By Anders Fogh Rasmussen, NATO Secretary General
Text: www.brookings.edu/~/media/events/2014/3/19 rasmussen nato/20140319_nato_transcript.pdf
Review by David T. Jones
On 19 March, NATO Secretary General Anders Rasmussen addressed the Brookings Institution in Washington DC, regarding the Alliance and the evolving Ukraine crisis.
There were no surprises in his speech. Rasmussen characterized Russian action in Ukraine as a “blatant breach” of international commitments and characterized the Crimea referendum as “held at gunpoint.” The result was a “wake up call” for Europe-NATO and the “gravest threat to European security and stability since the end of the Cold War.”
Rasmussen condemned Russia’s action and warned against its consequences for Moscow. He noted steps that NATO had taken to limit cooperation with Russia and augment security action, e.g., more Baltic air policing and surveillance flights over Poland. He anticipated additional action would be forthcoming.
More generally, however, Rasmussen saw Russia’s action in Ukraine as “21st century revisionism” to “rewrite or rip up the international rule book” with a return to force as the determining factor in international relations.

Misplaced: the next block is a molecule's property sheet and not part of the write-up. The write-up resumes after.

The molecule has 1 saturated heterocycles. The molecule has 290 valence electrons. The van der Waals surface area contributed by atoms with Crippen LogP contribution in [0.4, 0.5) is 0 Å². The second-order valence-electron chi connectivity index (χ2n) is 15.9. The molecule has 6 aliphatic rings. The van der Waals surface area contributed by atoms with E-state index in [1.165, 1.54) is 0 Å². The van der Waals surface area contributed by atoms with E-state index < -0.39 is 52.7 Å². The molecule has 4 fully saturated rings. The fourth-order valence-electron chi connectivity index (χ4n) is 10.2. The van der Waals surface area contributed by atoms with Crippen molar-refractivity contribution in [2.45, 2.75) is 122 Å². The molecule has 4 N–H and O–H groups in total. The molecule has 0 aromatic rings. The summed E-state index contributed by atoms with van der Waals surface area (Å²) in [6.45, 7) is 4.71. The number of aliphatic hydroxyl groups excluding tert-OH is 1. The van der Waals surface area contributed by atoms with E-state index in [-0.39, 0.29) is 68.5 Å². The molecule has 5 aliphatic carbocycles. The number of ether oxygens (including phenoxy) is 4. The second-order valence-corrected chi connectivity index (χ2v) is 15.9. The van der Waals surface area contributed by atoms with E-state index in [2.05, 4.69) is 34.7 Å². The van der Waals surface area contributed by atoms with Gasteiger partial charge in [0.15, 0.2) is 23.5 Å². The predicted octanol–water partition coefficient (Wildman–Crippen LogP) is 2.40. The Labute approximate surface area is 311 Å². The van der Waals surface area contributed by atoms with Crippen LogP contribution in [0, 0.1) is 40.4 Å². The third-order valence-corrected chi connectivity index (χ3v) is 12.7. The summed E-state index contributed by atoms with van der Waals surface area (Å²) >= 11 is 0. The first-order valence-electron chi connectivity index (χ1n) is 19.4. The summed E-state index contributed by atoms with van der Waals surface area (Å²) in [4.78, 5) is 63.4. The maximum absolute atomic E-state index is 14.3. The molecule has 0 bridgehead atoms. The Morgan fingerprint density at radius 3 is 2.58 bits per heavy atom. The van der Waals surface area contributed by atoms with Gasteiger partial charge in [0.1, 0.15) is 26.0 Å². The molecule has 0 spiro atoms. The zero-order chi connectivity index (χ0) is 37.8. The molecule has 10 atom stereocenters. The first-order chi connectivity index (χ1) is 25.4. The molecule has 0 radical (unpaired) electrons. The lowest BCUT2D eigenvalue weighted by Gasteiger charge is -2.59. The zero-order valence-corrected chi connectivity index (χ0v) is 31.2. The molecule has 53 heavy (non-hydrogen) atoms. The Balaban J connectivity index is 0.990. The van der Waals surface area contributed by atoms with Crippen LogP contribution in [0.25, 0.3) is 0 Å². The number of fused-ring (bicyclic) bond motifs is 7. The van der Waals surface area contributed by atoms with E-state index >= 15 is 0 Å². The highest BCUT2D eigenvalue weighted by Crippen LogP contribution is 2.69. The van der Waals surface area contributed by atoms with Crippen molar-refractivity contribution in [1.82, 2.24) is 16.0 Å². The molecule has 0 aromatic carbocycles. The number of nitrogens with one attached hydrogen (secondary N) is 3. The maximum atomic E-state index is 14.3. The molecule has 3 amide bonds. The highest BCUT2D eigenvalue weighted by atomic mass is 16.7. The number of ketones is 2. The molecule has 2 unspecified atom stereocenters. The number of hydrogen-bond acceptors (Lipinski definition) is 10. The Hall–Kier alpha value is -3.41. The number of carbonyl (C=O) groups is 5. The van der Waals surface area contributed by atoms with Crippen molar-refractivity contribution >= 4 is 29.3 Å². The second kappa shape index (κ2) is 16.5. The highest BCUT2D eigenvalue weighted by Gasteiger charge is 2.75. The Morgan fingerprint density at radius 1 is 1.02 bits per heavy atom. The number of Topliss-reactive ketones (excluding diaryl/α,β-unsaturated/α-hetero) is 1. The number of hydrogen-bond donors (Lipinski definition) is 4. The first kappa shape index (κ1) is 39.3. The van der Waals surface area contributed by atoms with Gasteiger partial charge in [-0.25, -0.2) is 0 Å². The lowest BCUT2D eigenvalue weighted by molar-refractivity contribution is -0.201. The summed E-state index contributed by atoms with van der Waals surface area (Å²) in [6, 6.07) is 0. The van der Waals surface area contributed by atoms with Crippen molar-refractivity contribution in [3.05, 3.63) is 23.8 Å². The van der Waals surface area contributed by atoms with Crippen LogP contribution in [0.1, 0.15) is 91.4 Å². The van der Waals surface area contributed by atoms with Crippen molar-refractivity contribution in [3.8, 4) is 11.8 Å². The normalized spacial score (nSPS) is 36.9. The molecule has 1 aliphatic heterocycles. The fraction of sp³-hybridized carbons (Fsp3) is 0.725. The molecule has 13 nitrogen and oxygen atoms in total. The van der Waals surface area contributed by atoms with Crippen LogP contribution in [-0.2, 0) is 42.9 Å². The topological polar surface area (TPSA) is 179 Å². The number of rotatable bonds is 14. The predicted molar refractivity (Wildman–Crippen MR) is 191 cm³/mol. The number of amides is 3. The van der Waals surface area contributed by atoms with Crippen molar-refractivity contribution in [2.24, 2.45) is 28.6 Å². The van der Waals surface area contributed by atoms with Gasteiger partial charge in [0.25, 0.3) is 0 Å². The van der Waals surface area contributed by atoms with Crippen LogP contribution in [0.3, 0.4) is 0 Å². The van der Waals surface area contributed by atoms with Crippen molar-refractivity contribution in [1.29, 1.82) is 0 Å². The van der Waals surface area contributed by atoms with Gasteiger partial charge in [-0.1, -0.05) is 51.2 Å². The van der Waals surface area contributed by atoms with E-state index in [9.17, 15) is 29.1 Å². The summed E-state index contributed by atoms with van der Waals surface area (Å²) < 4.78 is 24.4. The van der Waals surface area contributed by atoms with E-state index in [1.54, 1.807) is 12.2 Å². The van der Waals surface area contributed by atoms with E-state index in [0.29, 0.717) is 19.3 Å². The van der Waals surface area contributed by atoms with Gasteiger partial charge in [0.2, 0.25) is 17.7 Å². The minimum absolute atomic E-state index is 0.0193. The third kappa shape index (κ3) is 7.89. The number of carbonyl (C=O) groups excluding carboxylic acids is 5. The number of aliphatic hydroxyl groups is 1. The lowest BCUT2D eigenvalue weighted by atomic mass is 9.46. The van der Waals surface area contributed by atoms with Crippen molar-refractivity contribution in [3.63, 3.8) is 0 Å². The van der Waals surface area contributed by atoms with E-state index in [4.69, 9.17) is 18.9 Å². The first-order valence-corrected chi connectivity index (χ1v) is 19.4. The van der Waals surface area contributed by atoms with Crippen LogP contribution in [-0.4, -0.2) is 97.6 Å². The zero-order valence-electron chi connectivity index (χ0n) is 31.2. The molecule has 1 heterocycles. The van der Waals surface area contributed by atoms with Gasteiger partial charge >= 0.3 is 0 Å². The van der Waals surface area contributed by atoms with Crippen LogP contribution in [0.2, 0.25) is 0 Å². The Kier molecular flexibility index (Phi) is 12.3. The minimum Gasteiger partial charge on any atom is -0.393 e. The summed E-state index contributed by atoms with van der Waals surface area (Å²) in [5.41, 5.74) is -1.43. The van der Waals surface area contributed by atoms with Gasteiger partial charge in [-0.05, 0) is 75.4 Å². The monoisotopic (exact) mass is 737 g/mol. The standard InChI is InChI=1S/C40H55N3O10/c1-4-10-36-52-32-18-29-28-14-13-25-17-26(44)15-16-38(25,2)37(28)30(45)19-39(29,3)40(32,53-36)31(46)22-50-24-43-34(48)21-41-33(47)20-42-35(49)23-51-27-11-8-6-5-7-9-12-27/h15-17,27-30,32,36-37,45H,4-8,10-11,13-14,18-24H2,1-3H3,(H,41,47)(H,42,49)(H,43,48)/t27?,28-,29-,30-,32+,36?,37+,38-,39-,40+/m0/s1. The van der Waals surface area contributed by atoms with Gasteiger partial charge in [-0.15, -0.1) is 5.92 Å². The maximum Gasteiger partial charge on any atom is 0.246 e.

Rasmussen refuted the dismissive sobriquet of NATO (“no action; talk only”) by noting a series of effective NATO action such as support for the United States immediately post-9/11; the ongoing NATO mission in Afghanistan during which for every two U.S. soldiers, there had been one European soldier also serving; Libya, where NATO effectively enforced a “no fly” zone; joint action to counter piracy off Somalia; and Kosovo where 31 NATO and European partners keep the peace.
Indeed, as a politico-military organization NATO remains invaluable because:
- It provides political legitimacy beyond what unilateral action or “coalitions of the willing” can provide;
- It has institutionalized political and military structures to facilitate crisis response. The combination of standby reaction forces, deployable headquarters, and tested programs of cooperation make effective reaction possible. Ad hoc responses are no match for NATO capabilities; and
- NATO’s military strength is unique, serving as a “force multiplier” even for the strongest ally.
Rasmussen admitted frankly that Europe must do more in security terms ranging from increased defense budgets to filling “key capability gaps,” inter alia missile defense and cybersecurity.
He anticipated frank discussions at the forthcoming NATO summit in Wales later this year to enhance collective security.